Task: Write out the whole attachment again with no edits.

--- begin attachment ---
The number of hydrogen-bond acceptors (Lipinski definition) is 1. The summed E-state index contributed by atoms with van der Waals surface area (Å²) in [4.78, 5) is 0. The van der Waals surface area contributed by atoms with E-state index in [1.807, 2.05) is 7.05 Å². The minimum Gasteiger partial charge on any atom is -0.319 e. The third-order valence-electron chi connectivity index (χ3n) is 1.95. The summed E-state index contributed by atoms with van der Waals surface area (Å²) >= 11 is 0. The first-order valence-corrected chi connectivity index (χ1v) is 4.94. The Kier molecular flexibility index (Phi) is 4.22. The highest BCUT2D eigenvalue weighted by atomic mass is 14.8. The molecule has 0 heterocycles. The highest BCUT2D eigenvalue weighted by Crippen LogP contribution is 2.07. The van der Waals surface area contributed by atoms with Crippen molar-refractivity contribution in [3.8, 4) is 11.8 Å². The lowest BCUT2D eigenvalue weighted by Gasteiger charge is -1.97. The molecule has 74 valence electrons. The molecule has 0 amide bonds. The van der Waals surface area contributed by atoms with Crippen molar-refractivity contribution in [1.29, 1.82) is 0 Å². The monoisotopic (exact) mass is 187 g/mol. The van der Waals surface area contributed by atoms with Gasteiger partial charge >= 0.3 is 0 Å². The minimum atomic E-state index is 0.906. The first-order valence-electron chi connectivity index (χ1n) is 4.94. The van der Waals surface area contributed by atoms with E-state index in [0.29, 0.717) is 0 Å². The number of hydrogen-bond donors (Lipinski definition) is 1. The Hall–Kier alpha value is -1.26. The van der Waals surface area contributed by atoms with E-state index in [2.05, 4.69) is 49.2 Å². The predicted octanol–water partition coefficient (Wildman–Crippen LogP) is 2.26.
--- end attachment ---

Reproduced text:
The number of hydrogen-bond acceptors (Lipinski definition) is 1. The summed E-state index contributed by atoms with van der Waals surface area (Å²) in [4.78, 5) is 0. The van der Waals surface area contributed by atoms with E-state index in [1.807, 2.05) is 7.05 Å². The minimum Gasteiger partial charge on any atom is -0.319 e. The third-order valence-electron chi connectivity index (χ3n) is 1.95. The summed E-state index contributed by atoms with van der Waals surface area (Å²) >= 11 is 0. The first-order valence-corrected chi connectivity index (χ1v) is 4.94. The Kier molecular flexibility index (Phi) is 4.22. The highest BCUT2D eigenvalue weighted by atomic mass is 14.8. The molecule has 0 heterocycles. The highest BCUT2D eigenvalue weighted by Crippen LogP contribution is 2.07. The van der Waals surface area contributed by atoms with Crippen molar-refractivity contribution in [3.8, 4) is 11.8 Å². The lowest BCUT2D eigenvalue weighted by Gasteiger charge is -1.97. The molecule has 74 valence electrons. The molecule has 0 amide bonds. The van der Waals surface area contributed by atoms with Crippen molar-refractivity contribution in [1.29, 1.82) is 0 Å². The monoisotopic (exact) mass is 187 g/mol. The van der Waals surface area contributed by atoms with Gasteiger partial charge >= 0.3 is 0 Å². The minimum atomic E-state index is 0.906. The first-order valence-electron chi connectivity index (χ1n) is 4.94. The van der Waals surface area contributed by atoms with E-state index in [0.29, 0.717) is 0 Å². The number of hydrogen-bond donors (Lipinski definition) is 1. The Hall–Kier alpha value is -1.26. The van der Waals surface area contributed by atoms with E-state index in [2.05, 4.69) is 49.2 Å². The predicted octanol–water partition coefficient (Wildman–Crippen LogP) is 2.26.